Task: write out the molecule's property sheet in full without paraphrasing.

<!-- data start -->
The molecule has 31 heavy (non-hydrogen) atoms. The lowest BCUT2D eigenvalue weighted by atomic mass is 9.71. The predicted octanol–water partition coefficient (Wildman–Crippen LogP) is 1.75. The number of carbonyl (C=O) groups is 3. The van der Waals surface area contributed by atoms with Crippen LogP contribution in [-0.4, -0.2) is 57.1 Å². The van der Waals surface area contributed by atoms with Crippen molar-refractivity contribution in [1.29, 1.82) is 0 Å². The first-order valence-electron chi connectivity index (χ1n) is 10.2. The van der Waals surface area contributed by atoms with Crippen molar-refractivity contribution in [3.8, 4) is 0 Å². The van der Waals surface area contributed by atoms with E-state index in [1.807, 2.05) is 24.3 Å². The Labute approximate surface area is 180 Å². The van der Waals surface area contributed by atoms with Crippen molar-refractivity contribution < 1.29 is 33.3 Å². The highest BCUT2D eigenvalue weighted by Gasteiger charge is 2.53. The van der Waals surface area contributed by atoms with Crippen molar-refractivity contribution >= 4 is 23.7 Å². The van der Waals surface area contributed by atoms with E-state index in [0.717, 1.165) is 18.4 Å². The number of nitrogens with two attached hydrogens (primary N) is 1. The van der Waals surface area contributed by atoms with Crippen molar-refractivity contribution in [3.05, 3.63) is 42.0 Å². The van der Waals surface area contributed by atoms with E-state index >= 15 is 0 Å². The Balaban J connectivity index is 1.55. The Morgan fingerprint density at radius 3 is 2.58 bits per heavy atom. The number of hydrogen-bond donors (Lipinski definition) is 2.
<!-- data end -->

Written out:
The molecule has 31 heavy (non-hydrogen) atoms. The lowest BCUT2D eigenvalue weighted by atomic mass is 9.71. The predicted octanol–water partition coefficient (Wildman–Crippen LogP) is 1.75. The number of carbonyl (C=O) groups is 3. The van der Waals surface area contributed by atoms with Crippen LogP contribution in [-0.4, -0.2) is 57.1 Å². The van der Waals surface area contributed by atoms with Crippen molar-refractivity contribution in [1.29, 1.82) is 0 Å². The first-order valence-electron chi connectivity index (χ1n) is 10.2. The van der Waals surface area contributed by atoms with Crippen molar-refractivity contribution in [3.8, 4) is 0 Å². The van der Waals surface area contributed by atoms with E-state index in [1.807, 2.05) is 24.3 Å². The Labute approximate surface area is 180 Å². The van der Waals surface area contributed by atoms with Crippen molar-refractivity contribution < 1.29 is 33.3 Å². The highest BCUT2D eigenvalue weighted by Gasteiger charge is 2.53. The van der Waals surface area contributed by atoms with Crippen molar-refractivity contribution >= 4 is 23.7 Å². The van der Waals surface area contributed by atoms with E-state index in [0.717, 1.165) is 18.4 Å². The number of nitrogens with two attached hydrogens (primary N) is 1. The van der Waals surface area contributed by atoms with Crippen molar-refractivity contribution in [3.05, 3.63) is 42.0 Å². The van der Waals surface area contributed by atoms with E-state index >= 15 is 0 Å². The Balaban J connectivity index is 1.55. The Morgan fingerprint density at radius 3 is 2.58 bits per heavy atom. The number of hydrogen-bond donors (Lipinski definition) is 2.